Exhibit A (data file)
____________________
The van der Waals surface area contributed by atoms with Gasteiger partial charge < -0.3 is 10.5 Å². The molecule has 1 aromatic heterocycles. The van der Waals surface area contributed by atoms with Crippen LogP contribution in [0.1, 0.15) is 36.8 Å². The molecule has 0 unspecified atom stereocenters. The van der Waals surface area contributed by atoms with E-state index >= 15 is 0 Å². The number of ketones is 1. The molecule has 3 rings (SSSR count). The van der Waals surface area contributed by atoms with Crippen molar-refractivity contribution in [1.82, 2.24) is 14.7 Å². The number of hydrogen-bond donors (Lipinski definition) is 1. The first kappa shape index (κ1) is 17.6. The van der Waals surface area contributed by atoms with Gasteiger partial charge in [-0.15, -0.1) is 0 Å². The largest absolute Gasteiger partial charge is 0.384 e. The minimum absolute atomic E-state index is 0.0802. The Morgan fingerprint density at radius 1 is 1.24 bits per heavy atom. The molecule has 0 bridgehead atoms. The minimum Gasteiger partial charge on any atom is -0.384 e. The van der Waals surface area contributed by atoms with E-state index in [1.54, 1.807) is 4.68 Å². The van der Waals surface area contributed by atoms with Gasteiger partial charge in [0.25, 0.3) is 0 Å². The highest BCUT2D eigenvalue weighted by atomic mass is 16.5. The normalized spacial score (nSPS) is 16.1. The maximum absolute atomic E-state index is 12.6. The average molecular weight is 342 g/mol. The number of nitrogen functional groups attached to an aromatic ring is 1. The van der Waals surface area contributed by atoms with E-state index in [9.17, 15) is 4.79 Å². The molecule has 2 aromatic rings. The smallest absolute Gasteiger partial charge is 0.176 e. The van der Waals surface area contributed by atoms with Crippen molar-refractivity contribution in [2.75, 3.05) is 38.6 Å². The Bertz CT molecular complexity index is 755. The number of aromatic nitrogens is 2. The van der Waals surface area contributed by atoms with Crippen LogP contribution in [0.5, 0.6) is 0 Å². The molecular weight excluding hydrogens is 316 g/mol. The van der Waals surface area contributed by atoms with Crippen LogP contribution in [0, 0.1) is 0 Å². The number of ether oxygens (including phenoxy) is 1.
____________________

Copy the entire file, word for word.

The van der Waals surface area contributed by atoms with Gasteiger partial charge < -0.3 is 10.5 Å². The molecule has 1 aromatic heterocycles. The van der Waals surface area contributed by atoms with Crippen LogP contribution in [0.1, 0.15) is 36.8 Å². The molecule has 0 unspecified atom stereocenters. The van der Waals surface area contributed by atoms with E-state index >= 15 is 0 Å². The number of ketones is 1. The molecule has 3 rings (SSSR count). The van der Waals surface area contributed by atoms with Crippen molar-refractivity contribution in [1.82, 2.24) is 14.7 Å². The number of hydrogen-bond donors (Lipinski definition) is 1. The first kappa shape index (κ1) is 17.6. The van der Waals surface area contributed by atoms with Gasteiger partial charge in [-0.15, -0.1) is 0 Å². The largest absolute Gasteiger partial charge is 0.384 e. The minimum absolute atomic E-state index is 0.0802. The Morgan fingerprint density at radius 1 is 1.24 bits per heavy atom. The molecule has 0 bridgehead atoms. The minimum Gasteiger partial charge on any atom is -0.384 e. The van der Waals surface area contributed by atoms with E-state index in [1.54, 1.807) is 4.68 Å². The van der Waals surface area contributed by atoms with Gasteiger partial charge in [0.25, 0.3) is 0 Å². The highest BCUT2D eigenvalue weighted by atomic mass is 16.5. The normalized spacial score (nSPS) is 16.1. The maximum absolute atomic E-state index is 12.6. The average molecular weight is 342 g/mol. The number of nitrogen functional groups attached to an aromatic ring is 1. The van der Waals surface area contributed by atoms with E-state index in [9.17, 15) is 4.79 Å². The molecule has 2 aromatic rings. The smallest absolute Gasteiger partial charge is 0.176 e. The van der Waals surface area contributed by atoms with Crippen molar-refractivity contribution in [2.75, 3.05) is 38.6 Å². The Bertz CT molecular complexity index is 755. The number of aromatic nitrogens is 2. The van der Waals surface area contributed by atoms with Crippen LogP contribution in [0.5, 0.6) is 0 Å². The molecular weight excluding hydrogens is 316 g/mol. The van der Waals surface area contributed by atoms with Crippen LogP contribution in [0, 0.1) is 0 Å². The number of ether oxygens (including phenoxy) is 1.